Arlington residents to pay more for water bills starting next year, city officials to restore the normal rates which were lowered due to the Covid-19 pandemic

Arlington, Texas – Arlington residents will pay the normal, high rates for water and storm water bills starting from next year as the city officials will restore the normal water rates that were lowered due to the Covid-19 pandemic.

According to the calculations, Arlington residents can expect to pay around $30 more on water and storm water rates in 2022.

Water and sewer rates for residential and commercial property owners remained stagnant during the pandemic. The storm water rate, which has increased by 50 cents each year, went up by only a quarter in 2021. The city expects to spend $148.4 million from its Water Utilities Fund and $11.2 million from the Storm Water Utility Fund.

The city expects to spend $10.2 million on capital stormwater improvement projects such as drainage improvements along California Lane and Harvest Hills. Construction is also underway to address erosion at Indian Trail. Officials also plan to spend $19.1 million in improvements to water utility operations.

City Manager Trey Yelverton told city councilmembers keeping the water rate stagnant during 2021 was “not a sustainable approach.” The city expects residents who use around 7,000 gallons of water and 4,000 gallons of wastewater per month to pay $1.84 per month.

“We need to start taking a look at moving those rates again to make sure we continue to renew the infrastructure the way people expect us to do,” Yelverton said in his Aug. 3 budget presentation.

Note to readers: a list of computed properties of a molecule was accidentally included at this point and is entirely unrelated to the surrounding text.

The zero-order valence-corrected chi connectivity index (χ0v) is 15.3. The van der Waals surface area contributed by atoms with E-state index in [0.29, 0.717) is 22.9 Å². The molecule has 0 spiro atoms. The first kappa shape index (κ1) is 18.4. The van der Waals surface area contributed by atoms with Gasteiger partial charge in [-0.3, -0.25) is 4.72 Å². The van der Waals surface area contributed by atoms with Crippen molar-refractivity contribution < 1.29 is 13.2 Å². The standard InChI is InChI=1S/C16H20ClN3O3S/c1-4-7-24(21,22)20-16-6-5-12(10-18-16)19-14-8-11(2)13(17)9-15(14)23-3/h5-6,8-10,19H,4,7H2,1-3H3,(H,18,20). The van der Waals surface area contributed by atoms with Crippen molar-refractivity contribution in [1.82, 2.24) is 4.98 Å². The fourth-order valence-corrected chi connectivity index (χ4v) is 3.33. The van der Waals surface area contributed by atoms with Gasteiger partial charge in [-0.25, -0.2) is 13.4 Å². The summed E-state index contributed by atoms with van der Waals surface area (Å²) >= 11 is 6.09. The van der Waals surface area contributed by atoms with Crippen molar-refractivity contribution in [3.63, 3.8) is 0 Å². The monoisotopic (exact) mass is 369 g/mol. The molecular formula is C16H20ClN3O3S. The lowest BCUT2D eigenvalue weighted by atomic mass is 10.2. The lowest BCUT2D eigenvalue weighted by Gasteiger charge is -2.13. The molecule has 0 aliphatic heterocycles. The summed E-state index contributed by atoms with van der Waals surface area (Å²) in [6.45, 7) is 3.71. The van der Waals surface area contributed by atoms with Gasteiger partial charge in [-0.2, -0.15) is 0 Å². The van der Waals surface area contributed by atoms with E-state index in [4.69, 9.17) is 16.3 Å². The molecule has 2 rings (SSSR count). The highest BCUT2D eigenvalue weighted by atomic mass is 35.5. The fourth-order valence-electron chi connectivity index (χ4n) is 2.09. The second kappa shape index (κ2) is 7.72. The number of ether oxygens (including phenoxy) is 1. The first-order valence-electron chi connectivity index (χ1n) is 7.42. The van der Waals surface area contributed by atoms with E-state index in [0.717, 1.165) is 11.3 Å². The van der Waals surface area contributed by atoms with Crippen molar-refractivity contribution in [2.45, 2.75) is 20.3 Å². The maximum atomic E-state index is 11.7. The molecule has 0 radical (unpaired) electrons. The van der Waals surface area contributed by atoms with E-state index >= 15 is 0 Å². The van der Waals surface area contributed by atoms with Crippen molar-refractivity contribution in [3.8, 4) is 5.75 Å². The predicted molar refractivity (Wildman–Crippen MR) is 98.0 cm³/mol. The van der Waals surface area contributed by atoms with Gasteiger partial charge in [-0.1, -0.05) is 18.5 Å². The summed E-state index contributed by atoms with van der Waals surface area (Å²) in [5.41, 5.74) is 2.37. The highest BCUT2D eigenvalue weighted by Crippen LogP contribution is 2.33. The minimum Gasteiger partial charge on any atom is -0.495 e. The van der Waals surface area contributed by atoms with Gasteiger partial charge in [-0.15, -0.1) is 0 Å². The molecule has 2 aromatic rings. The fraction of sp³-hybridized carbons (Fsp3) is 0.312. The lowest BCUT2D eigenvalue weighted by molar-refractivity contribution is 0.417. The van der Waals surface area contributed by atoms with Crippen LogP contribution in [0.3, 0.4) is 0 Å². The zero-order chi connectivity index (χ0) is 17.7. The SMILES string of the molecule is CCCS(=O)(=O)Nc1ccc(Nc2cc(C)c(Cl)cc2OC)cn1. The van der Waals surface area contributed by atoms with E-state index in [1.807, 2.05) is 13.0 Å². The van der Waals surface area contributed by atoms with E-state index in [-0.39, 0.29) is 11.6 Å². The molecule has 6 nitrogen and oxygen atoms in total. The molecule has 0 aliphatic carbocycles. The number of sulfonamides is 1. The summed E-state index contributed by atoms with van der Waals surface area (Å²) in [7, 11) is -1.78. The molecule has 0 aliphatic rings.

Water and sewer rates for residential and commercial property owners remained stagnant during the pandemic. The storm water rate, which has increased by 50 cents each year, went up by only a quarter in 2021. The city expects to spend $148.4 million from its Water Utilities Fund and $11.2 million from the Storm Water Utility Fund.

The city expects to spend $10.2 million on capital stormwater improvement projects such as drainage improvements along California Lane and Harvest Hills. Construction is also underway to address erosion at Indian Trail. Officials also plan to spend $19.1 million in improvements to water utility operations.

City Manager Trey Yelverton told city councilmembers keeping the water rate stagnant during 2021 was “not a sustainable approach.” The city expects residents who use around 7,000 gallons of water and 4,000 gallons of wastewater per month to pay $1.84 per month.

“We need to start taking a look at moving those rates again to make sure we continue to renew the infrastructure the way people expect us to do,” Yelverton said in his Aug. 3 budget presentation.

Residents will pay an average of $97.50 more per year in property taxes and for utility services, according to city estimates.

Conversations surrounding the budget took a more upbeat turn, more than a year after officials scaled back certain services and froze raises and hiring for city personnel and braced for around $18 million in lost revenue, the majority of which would have stemmed from sales tax revenue loss. The city’s general fund in Fiscal 2020 finished $10.7 million under budget, and a sales tax loss of $4.2 million.

Property tax revenue is up $7.3 million for 2021, a 6.8% increase, and sales tax revenue is projected to be $71.7 million in 2022.

texasstandard.news contributed to this report.

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